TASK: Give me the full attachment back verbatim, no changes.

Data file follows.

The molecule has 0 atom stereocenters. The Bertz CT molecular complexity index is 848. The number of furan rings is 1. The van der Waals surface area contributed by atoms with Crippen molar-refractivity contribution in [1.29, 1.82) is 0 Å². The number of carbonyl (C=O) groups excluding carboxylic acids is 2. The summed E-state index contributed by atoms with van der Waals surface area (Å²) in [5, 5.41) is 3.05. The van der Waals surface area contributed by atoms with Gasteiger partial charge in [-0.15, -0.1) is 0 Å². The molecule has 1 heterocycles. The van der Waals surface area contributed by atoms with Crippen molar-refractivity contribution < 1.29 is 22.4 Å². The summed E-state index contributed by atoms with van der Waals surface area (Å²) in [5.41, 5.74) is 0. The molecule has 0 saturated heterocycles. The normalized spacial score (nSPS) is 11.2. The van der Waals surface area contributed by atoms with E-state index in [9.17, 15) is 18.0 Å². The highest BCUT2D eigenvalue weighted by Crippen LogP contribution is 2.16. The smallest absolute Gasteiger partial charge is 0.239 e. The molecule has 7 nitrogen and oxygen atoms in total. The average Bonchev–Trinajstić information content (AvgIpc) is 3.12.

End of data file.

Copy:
The molecule has 0 atom stereocenters. The Bertz CT molecular complexity index is 848. The number of furan rings is 1. The van der Waals surface area contributed by atoms with Crippen molar-refractivity contribution in [1.29, 1.82) is 0 Å². The number of carbonyl (C=O) groups excluding carboxylic acids is 2. The summed E-state index contributed by atoms with van der Waals surface area (Å²) in [5, 5.41) is 3.05. The van der Waals surface area contributed by atoms with Gasteiger partial charge in [-0.15, -0.1) is 0 Å². The molecule has 1 heterocycles. The van der Waals surface area contributed by atoms with Crippen molar-refractivity contribution < 1.29 is 22.4 Å². The summed E-state index contributed by atoms with van der Waals surface area (Å²) in [5.41, 5.74) is 0. The molecule has 0 saturated heterocycles. The normalized spacial score (nSPS) is 11.2. The van der Waals surface area contributed by atoms with E-state index in [9.17, 15) is 18.0 Å². The highest BCUT2D eigenvalue weighted by Crippen LogP contribution is 2.16. The smallest absolute Gasteiger partial charge is 0.239 e. The molecule has 7 nitrogen and oxygen atoms in total. The average Bonchev–Trinajstić information content (AvgIpc) is 3.12.